Debenhams own-label brands are a key part of its business – half of the products sold are exclusive to the department store. The Designers at Debenhams concept is in its 20th year. It has more than 20 designers with ranges across fashion and home, and launches its spring TV campaign this week.
In the past year, Debenhams launched four brands as part of Designers at Debenhams: Marios Schwab for Edition, No. 1 by Jenny Packham, Ashley Thomas at Home, and Donna & Markus by Donna Air and Markus Lupfer.
The department store says that H! by Henry Holland is one of its most successful ranges. Since launching and appearing in its Life Made Fabulous brand campaign, the range has gone from 60 to 140 stores aiming to target a younger, more casual and fashion-forward consumer.
Richard Cristofoli, marketing director at Debenhams, says: “In the last two years, we have made a significant investment into the Life Made Fabulous marketing campaign, which not only reinforces existing brands but also highlights new designer launches.”
However, Cristofoli still believes there are challenges ahead. “Consumers have acclimatised to the current market but there is definitely still a lack in confidence. We do not expect to see a change in this type of consumer behaviour any time soon and the market will continue to be challenging for the foreseeable future.”
Despite this, Debenhams’ own-label brands are a key part of its business. Cristofoli says: “Our own brands are key in the success of Debenhams in recent years and the Designers at Debenhams offering is now worth over £500m each year.”
Ormrod warns that successful creation of a fully fledged in-house brand with its own identity requires consistent investment, including packaging, brand logo and colour scheme, in-store display, point of sale material, dedicated advertising campaigns and staffing.
She adds: “Investment of this nature is necessary to ensure customers perceive own brands as something worth paying extra for.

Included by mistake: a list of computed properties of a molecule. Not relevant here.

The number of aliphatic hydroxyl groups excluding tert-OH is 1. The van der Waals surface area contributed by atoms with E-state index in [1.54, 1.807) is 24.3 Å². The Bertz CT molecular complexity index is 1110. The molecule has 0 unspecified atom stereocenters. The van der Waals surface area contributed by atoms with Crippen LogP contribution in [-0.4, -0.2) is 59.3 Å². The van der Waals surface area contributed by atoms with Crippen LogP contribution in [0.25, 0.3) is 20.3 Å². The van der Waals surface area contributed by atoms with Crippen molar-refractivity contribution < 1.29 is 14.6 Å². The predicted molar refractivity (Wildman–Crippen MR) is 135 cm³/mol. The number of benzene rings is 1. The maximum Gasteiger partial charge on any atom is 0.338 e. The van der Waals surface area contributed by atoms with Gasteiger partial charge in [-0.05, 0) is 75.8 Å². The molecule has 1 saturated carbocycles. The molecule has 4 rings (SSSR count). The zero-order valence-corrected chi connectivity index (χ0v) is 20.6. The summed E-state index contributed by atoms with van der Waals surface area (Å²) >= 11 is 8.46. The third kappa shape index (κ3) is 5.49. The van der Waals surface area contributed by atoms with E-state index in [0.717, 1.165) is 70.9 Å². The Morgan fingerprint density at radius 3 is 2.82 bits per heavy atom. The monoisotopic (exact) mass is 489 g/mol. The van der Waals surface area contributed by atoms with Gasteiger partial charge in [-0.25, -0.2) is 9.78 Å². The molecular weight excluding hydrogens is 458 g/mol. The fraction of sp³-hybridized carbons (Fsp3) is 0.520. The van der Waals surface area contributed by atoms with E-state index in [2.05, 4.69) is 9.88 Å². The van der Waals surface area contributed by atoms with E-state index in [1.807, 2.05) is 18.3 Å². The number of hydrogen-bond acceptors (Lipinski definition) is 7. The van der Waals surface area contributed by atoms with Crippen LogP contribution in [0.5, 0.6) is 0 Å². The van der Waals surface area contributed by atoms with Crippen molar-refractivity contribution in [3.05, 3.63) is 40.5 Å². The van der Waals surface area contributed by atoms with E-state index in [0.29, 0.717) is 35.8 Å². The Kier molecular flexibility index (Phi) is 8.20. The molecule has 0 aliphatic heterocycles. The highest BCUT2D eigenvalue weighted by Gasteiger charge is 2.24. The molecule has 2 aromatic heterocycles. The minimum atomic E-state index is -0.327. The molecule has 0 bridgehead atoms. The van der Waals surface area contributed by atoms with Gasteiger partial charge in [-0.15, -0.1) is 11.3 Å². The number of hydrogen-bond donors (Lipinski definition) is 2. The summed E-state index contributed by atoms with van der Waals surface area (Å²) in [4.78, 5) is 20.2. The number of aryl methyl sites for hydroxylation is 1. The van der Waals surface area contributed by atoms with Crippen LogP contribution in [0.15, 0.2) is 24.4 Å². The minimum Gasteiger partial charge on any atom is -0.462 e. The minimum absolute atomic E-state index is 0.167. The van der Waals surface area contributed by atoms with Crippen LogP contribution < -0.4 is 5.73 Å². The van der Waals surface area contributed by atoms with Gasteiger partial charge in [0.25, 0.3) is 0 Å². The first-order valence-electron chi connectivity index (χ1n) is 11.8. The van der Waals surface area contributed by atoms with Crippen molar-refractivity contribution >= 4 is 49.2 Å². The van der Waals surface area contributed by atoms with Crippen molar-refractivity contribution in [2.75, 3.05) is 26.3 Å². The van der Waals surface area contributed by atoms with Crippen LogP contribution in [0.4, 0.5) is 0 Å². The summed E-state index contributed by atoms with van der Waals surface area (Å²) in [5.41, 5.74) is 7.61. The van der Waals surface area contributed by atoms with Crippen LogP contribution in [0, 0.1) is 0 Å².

In the context of rising prices, it will enhance the perceptions of products that might otherwise be seen as generic and lacking in identity.”
Morrisons has taken its time in catching up with the other supermarkets and although the brand is “essentially in the food business”, having a clothing offering is now part of being a supermarket. Bettley adds it is an exciting time as his team is building something in a time when other businesses are cutting back.
However, in order for the supermarket and department store in-house fashion ranges to compete with other retailers on the high street, a consistent investment will need to be made, especially at a time when brands are all vying for consumers’ attention.
Supermarket fashion growth
Supermarket clothing sales are growing at 6.2 per cent, more than double the rate of the overall fashion market at 2.7 per cent, according to Kantar Worldpanel. The rate of growth for supermarket fashion also exceeded the 3.4 per cent increase for supermarket food sales.
The research suggests that shoppers trade down from other stores in a bid to control their spending and avoid higher prices elsewhere. An average price per fashion item in supermarkets is £4.21 compared with £9.95 for the sector as a whole.
Kantar Worldpanel analyst Charlotte Snelgrove says: “Supermarkets have been a key place for shoppers to go for essentials, but in order to continue their strong performance they should reposition themselves as destination fashion retailers by getting shoppers to trade up to more pricey items.”
Two trends in the market are highlighted in the study: perceived value compared with pure value, which involves vouchers and discounts, and the effect on consumer perception of the quality of the clothing.
This relates to long-term trends. The study shows that shoppers have been reducing the number of items bought per trip, and instead are looking for quality items to invest in.
Snelgrove adds: “This is important as items bought at full price are driving growth in total market at 4 per cent. While discounting is an effective method of gaining shoppers for expensive retailers, this shouldn’t be a main strategy for value retailers, where prices should be always affordable to all consumers.”
UK department stores market share for 2013
Store – %
- M&S – 28.6
- John Lewis – 24.3
- Debenhams – 16.3
- House of Fraser – 8.2
- Harrods – 7.2
- Selfridges – 7.0
- Fenwick – 2.6
- Harvey Nichols – 1.6
- Beales – 0.8
- Liberty – 0.7
Source: Verdict Research